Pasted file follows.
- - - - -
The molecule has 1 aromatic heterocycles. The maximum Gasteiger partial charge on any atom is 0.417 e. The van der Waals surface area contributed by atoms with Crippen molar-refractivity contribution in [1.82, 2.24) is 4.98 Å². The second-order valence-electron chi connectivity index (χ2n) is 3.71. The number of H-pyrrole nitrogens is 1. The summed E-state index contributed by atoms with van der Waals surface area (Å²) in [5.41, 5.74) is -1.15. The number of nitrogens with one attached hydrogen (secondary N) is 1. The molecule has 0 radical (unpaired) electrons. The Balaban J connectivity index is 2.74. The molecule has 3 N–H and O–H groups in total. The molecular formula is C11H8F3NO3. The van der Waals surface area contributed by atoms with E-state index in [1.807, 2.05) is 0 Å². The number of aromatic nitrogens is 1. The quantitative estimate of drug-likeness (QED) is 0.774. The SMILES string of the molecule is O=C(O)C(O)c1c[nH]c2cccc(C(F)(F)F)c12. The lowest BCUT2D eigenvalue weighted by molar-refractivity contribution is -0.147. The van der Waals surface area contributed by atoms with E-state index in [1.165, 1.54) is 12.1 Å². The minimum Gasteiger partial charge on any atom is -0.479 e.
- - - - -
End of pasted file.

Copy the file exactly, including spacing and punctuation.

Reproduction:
The molecule has 1 aromatic heterocycles. The maximum Gasteiger partial charge on any atom is 0.417 e. The van der Waals surface area contributed by atoms with Crippen molar-refractivity contribution in [1.82, 2.24) is 4.98 Å². The second-order valence-electron chi connectivity index (χ2n) is 3.71. The number of H-pyrrole nitrogens is 1. The summed E-state index contributed by atoms with van der Waals surface area (Å²) in [5.41, 5.74) is -1.15. The number of nitrogens with one attached hydrogen (secondary N) is 1. The molecule has 0 radical (unpaired) electrons. The Balaban J connectivity index is 2.74. The molecule has 3 N–H and O–H groups in total. The molecular formula is C11H8F3NO3. The van der Waals surface area contributed by atoms with E-state index in [1.807, 2.05) is 0 Å². The number of aromatic nitrogens is 1. The quantitative estimate of drug-likeness (QED) is 0.774. The SMILES string of the molecule is O=C(O)C(O)c1c[nH]c2cccc(C(F)(F)F)c12. The lowest BCUT2D eigenvalue weighted by molar-refractivity contribution is -0.147. The van der Waals surface area contributed by atoms with E-state index in [1.165, 1.54) is 12.1 Å². The minimum Gasteiger partial charge on any atom is -0.479 e.